Apple Pay has been charging some Bank of America customers twice since the launch of Apple's mobile NFC payments system at the start of the week.

Roughly 1,000 transactions made with Apple Pay were logged twice in customer accounts, said Tara Burke, a spokeswoman with Bank of America, which is one of the largest US banks and was an Apple Pay launch partner.

"We apologise for the inconvenience and are correcting the problem," said Burke.

Apple Pay utilises a secure chip inside Apple's new iPhone 6 that enables the phone to emulate an NFC (near field communications) payment card. When the Apple Pay app is loaded with a customer's credit or debit card, payments can be made at NFC terminals by bringing the phone close to the terminal.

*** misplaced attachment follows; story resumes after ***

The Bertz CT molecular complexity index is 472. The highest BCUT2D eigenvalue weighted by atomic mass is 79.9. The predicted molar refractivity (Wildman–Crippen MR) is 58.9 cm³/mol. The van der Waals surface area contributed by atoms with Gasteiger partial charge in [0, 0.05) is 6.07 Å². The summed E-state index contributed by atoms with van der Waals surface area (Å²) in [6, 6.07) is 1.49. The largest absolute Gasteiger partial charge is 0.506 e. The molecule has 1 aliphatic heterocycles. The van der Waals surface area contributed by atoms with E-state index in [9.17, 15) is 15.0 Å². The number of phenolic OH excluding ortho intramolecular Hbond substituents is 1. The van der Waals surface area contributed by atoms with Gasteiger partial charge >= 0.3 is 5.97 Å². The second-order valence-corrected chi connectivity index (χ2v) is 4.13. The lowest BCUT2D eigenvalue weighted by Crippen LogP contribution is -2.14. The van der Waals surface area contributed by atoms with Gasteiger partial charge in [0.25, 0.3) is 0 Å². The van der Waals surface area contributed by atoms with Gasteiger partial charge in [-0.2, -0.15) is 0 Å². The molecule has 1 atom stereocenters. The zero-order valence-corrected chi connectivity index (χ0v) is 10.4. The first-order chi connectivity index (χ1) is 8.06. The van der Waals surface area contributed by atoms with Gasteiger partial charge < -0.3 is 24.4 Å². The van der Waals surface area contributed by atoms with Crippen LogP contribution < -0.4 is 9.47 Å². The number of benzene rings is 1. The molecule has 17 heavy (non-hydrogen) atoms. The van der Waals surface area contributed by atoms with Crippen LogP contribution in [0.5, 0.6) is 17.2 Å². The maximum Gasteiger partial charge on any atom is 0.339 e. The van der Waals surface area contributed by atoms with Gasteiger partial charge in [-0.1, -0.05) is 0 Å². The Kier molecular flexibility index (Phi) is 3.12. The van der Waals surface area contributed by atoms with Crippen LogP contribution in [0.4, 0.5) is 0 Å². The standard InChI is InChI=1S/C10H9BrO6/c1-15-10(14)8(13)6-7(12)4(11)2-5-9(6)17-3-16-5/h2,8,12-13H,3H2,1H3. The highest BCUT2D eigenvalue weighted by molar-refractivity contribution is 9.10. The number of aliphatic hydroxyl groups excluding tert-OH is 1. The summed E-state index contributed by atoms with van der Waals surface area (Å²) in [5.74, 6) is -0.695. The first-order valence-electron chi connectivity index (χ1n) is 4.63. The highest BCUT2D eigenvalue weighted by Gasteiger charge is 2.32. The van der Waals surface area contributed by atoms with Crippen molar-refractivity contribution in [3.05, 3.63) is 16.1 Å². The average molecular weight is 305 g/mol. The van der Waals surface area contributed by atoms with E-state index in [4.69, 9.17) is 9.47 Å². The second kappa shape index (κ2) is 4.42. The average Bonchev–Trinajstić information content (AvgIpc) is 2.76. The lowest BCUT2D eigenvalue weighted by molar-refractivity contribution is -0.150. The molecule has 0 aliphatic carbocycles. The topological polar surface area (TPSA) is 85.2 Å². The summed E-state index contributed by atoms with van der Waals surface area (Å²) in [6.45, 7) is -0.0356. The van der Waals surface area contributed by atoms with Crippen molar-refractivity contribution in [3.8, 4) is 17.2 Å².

The system is being positioned as easier and more secure than current payment cards because the card number is not passed to the retailer's terminal. Instead, a substitute number called a token is offered to the merchant, which sends it on to the card issuer for approval.

The token can only be used once, so if it's stolen it should prove useless to cyberattackers. It's tied to the actual card number deeper in the financial services network, further away from the retailer terminals that have been the target of so much hacking recently.

Apple Pay is compatible with existing NFC payment terminals, which can be found in around 200,000 shops and taxis across the US.